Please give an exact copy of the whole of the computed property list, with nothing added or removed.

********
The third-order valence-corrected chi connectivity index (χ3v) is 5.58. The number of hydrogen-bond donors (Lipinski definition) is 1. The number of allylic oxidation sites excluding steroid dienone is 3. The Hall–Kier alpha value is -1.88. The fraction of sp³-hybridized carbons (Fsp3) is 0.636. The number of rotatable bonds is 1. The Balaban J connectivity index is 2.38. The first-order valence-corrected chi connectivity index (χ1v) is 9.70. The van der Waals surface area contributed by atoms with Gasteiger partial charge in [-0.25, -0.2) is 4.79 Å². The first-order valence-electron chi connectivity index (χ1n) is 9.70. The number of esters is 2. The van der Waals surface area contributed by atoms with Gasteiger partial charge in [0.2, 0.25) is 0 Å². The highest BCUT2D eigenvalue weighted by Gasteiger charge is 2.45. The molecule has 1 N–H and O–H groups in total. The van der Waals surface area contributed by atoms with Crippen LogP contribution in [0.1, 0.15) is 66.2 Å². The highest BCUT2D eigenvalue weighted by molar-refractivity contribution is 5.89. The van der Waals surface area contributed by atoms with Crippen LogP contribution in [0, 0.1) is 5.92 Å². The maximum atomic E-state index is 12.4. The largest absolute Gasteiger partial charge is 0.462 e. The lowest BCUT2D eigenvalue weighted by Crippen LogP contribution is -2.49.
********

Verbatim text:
The third-order valence-corrected chi connectivity index (χ3v) is 5.58. The number of hydrogen-bond donors (Lipinski definition) is 1. The number of allylic oxidation sites excluding steroid dienone is 3. The Hall–Kier alpha value is -1.88. The fraction of sp³-hybridized carbons (Fsp3) is 0.636. The number of rotatable bonds is 1. The Balaban J connectivity index is 2.38. The first-order valence-corrected chi connectivity index (χ1v) is 9.70. The van der Waals surface area contributed by atoms with Gasteiger partial charge in [-0.25, -0.2) is 4.79 Å². The first-order valence-electron chi connectivity index (χ1n) is 9.70. The number of esters is 2. The van der Waals surface area contributed by atoms with Gasteiger partial charge in [0.2, 0.25) is 0 Å². The highest BCUT2D eigenvalue weighted by Gasteiger charge is 2.45. The molecule has 1 N–H and O–H groups in total. The van der Waals surface area contributed by atoms with Crippen LogP contribution in [0.1, 0.15) is 66.2 Å². The highest BCUT2D eigenvalue weighted by molar-refractivity contribution is 5.89. The van der Waals surface area contributed by atoms with Crippen LogP contribution in [0, 0.1) is 5.92 Å². The maximum atomic E-state index is 12.4. The largest absolute Gasteiger partial charge is 0.462 e. The lowest BCUT2D eigenvalue weighted by Crippen LogP contribution is -2.49.